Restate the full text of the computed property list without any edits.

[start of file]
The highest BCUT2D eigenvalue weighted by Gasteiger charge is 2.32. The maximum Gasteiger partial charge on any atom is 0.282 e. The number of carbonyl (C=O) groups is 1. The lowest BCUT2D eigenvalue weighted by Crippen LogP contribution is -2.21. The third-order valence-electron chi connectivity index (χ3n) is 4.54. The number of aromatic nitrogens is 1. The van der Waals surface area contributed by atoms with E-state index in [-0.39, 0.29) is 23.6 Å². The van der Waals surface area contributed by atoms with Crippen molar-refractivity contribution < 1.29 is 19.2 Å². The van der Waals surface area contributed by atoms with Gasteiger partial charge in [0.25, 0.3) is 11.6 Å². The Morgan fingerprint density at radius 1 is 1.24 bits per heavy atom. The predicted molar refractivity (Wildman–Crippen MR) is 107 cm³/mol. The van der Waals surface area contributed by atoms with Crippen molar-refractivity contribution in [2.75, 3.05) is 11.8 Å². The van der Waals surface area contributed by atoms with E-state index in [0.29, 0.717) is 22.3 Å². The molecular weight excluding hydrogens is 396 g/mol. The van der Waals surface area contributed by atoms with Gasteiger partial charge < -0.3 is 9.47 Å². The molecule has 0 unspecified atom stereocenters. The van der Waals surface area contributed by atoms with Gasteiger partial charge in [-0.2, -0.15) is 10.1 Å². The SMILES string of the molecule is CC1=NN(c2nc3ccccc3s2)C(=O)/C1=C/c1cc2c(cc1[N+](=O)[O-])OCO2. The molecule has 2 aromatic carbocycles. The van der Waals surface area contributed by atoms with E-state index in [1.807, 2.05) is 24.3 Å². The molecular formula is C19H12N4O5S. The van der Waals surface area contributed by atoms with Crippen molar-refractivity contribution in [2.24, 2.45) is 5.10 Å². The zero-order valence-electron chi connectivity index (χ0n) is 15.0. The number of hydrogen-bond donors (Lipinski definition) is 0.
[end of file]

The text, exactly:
The highest BCUT2D eigenvalue weighted by Gasteiger charge is 2.32. The maximum Gasteiger partial charge on any atom is 0.282 e. The number of carbonyl (C=O) groups is 1. The lowest BCUT2D eigenvalue weighted by Crippen LogP contribution is -2.21. The third-order valence-electron chi connectivity index (χ3n) is 4.54. The number of aromatic nitrogens is 1. The van der Waals surface area contributed by atoms with E-state index in [-0.39, 0.29) is 23.6 Å². The van der Waals surface area contributed by atoms with Crippen molar-refractivity contribution < 1.29 is 19.2 Å². The van der Waals surface area contributed by atoms with Gasteiger partial charge in [0.25, 0.3) is 11.6 Å². The Morgan fingerprint density at radius 1 is 1.24 bits per heavy atom. The predicted molar refractivity (Wildman–Crippen MR) is 107 cm³/mol. The van der Waals surface area contributed by atoms with Crippen molar-refractivity contribution in [2.75, 3.05) is 11.8 Å². The van der Waals surface area contributed by atoms with E-state index in [0.29, 0.717) is 22.3 Å². The molecular weight excluding hydrogens is 396 g/mol. The van der Waals surface area contributed by atoms with Gasteiger partial charge < -0.3 is 9.47 Å². The molecule has 0 unspecified atom stereocenters. The van der Waals surface area contributed by atoms with Gasteiger partial charge in [-0.2, -0.15) is 10.1 Å². The SMILES string of the molecule is CC1=NN(c2nc3ccccc3s2)C(=O)/C1=C/c1cc2c(cc1[N+](=O)[O-])OCO2. The molecule has 2 aromatic carbocycles. The van der Waals surface area contributed by atoms with E-state index in [1.807, 2.05) is 24.3 Å². The molecular formula is C19H12N4O5S. The van der Waals surface area contributed by atoms with Crippen molar-refractivity contribution in [2.24, 2.45) is 5.10 Å². The zero-order valence-electron chi connectivity index (χ0n) is 15.0. The number of hydrogen-bond donors (Lipinski definition) is 0.